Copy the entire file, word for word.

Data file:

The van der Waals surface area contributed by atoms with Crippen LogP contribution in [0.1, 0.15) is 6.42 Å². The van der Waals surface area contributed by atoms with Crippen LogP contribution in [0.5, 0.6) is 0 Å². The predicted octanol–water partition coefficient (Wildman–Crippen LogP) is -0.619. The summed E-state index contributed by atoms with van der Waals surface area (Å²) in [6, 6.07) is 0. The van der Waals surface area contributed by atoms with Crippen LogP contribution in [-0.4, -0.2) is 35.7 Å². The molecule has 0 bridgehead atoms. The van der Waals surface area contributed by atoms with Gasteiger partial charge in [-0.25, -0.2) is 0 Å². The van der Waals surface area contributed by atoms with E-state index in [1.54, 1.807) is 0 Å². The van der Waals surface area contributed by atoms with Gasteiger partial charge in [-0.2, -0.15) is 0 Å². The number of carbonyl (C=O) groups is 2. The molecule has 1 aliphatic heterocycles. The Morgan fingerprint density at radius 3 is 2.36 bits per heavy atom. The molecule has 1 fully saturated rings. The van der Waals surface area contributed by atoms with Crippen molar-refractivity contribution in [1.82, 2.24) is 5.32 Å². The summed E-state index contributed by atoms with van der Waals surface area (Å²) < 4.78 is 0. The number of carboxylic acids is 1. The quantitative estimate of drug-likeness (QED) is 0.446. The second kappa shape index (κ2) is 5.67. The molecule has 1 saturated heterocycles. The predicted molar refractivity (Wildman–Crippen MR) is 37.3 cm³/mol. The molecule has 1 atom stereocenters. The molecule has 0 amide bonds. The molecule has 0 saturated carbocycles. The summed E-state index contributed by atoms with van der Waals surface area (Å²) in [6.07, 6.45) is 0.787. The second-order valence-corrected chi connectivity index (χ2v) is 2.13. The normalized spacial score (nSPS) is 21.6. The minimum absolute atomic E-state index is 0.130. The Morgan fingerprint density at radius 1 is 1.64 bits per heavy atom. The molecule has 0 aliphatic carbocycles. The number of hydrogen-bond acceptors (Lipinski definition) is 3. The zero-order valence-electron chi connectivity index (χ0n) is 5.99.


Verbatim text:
The van der Waals surface area contributed by atoms with Crippen LogP contribution in [0.1, 0.15) is 6.42 Å². The van der Waals surface area contributed by atoms with Crippen LogP contribution in [0.5, 0.6) is 0 Å². The predicted octanol–water partition coefficient (Wildman–Crippen LogP) is -0.619. The summed E-state index contributed by atoms with van der Waals surface area (Å²) in [6, 6.07) is 0. The van der Waals surface area contributed by atoms with Crippen LogP contribution in [-0.4, -0.2) is 35.7 Å². The molecule has 0 bridgehead atoms. The van der Waals surface area contributed by atoms with Gasteiger partial charge in [-0.25, -0.2) is 0 Å². The van der Waals surface area contributed by atoms with E-state index in [1.54, 1.807) is 0 Å². The van der Waals surface area contributed by atoms with Gasteiger partial charge in [-0.2, -0.15) is 0 Å². The number of carbonyl (C=O) groups is 2. The molecule has 1 aliphatic heterocycles. The Morgan fingerprint density at radius 3 is 2.36 bits per heavy atom. The molecule has 1 fully saturated rings. The van der Waals surface area contributed by atoms with Crippen molar-refractivity contribution in [1.82, 2.24) is 5.32 Å². The summed E-state index contributed by atoms with van der Waals surface area (Å²) < 4.78 is 0. The number of carboxylic acids is 1. The quantitative estimate of drug-likeness (QED) is 0.446. The second kappa shape index (κ2) is 5.67. The molecule has 1 saturated heterocycles. The predicted molar refractivity (Wildman–Crippen MR) is 37.3 cm³/mol. The molecule has 1 atom stereocenters. The molecule has 0 amide bonds. The molecule has 0 saturated carbocycles. The summed E-state index contributed by atoms with van der Waals surface area (Å²) in [6.07, 6.45) is 0.787. The second-order valence-corrected chi connectivity index (χ2v) is 2.13. The normalized spacial score (nSPS) is 21.6. The minimum absolute atomic E-state index is 0.130. The Morgan fingerprint density at radius 1 is 1.64 bits per heavy atom. The molecule has 0 aliphatic carbocycles. The number of hydrogen-bond acceptors (Lipinski definition) is 3. The zero-order valence-electron chi connectivity index (χ0n) is 5.99.